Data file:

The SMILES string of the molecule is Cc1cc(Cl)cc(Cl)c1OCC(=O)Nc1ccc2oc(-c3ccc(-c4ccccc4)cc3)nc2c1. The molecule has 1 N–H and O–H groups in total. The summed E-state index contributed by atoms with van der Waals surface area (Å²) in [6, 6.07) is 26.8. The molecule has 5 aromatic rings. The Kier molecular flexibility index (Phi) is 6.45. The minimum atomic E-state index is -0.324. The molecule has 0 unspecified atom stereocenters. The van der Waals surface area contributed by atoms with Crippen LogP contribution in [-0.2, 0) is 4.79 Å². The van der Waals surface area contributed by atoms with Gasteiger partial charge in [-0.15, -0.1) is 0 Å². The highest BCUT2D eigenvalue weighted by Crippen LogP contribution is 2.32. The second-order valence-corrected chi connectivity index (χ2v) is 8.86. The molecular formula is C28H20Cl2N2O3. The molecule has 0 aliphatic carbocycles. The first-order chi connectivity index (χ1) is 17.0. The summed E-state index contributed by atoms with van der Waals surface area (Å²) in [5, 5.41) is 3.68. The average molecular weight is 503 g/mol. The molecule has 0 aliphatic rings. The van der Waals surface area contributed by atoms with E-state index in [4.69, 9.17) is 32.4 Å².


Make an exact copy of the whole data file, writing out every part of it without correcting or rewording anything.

The SMILES string of the molecule is Cc1cc(Cl)cc(Cl)c1OCC(=O)Nc1ccc2oc(-c3ccc(-c4ccccc4)cc3)nc2c1. The molecule has 1 N–H and O–H groups in total. The summed E-state index contributed by atoms with van der Waals surface area (Å²) in [6, 6.07) is 26.8. The molecule has 5 aromatic rings. The Kier molecular flexibility index (Phi) is 6.45. The minimum atomic E-state index is -0.324. The molecule has 0 unspecified atom stereocenters. The van der Waals surface area contributed by atoms with Crippen LogP contribution in [-0.2, 0) is 4.79 Å². The van der Waals surface area contributed by atoms with Gasteiger partial charge in [-0.15, -0.1) is 0 Å². The highest BCUT2D eigenvalue weighted by Crippen LogP contribution is 2.32. The second-order valence-corrected chi connectivity index (χ2v) is 8.86. The molecular formula is C28H20Cl2N2O3. The molecule has 0 aliphatic carbocycles. The first-order chi connectivity index (χ1) is 17.0. The summed E-state index contributed by atoms with van der Waals surface area (Å²) in [5, 5.41) is 3.68. The average molecular weight is 503 g/mol. The molecule has 0 aliphatic rings. The van der Waals surface area contributed by atoms with E-state index in [4.69, 9.17) is 32.4 Å².